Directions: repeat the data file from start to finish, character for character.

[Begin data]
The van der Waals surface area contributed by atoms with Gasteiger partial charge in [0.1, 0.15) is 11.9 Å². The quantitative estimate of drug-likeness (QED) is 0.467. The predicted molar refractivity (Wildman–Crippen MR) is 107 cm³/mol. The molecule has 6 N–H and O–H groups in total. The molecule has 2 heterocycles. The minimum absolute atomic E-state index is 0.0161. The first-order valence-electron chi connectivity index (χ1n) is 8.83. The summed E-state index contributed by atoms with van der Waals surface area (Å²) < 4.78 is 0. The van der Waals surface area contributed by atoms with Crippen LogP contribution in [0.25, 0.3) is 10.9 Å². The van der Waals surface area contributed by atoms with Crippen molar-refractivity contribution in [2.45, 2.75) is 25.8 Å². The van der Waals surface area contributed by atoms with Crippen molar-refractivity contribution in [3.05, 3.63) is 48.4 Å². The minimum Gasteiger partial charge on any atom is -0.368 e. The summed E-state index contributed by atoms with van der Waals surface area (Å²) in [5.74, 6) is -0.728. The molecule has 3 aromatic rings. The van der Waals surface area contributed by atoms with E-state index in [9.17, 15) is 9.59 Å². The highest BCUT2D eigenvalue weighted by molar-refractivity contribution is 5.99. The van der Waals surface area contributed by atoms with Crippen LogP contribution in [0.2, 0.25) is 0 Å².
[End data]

The van der Waals surface area contributed by atoms with Gasteiger partial charge in [0.1, 0.15) is 11.9 Å². The quantitative estimate of drug-likeness (QED) is 0.467. The predicted molar refractivity (Wildman–Crippen MR) is 107 cm³/mol. The molecule has 6 N–H and O–H groups in total. The molecule has 2 heterocycles. The minimum absolute atomic E-state index is 0.0161. The first-order valence-electron chi connectivity index (χ1n) is 8.83. The summed E-state index contributed by atoms with van der Waals surface area (Å²) < 4.78 is 0. The van der Waals surface area contributed by atoms with Crippen LogP contribution in [0.25, 0.3) is 10.9 Å². The van der Waals surface area contributed by atoms with Crippen molar-refractivity contribution in [2.45, 2.75) is 25.8 Å². The van der Waals surface area contributed by atoms with Crippen molar-refractivity contribution in [3.05, 3.63) is 48.4 Å². The minimum Gasteiger partial charge on any atom is -0.368 e. The summed E-state index contributed by atoms with van der Waals surface area (Å²) in [5.74, 6) is -0.728. The molecule has 3 aromatic rings. The van der Waals surface area contributed by atoms with E-state index in [9.17, 15) is 9.59 Å². The highest BCUT2D eigenvalue weighted by molar-refractivity contribution is 5.99. The van der Waals surface area contributed by atoms with Crippen LogP contribution in [0.2, 0.25) is 0 Å².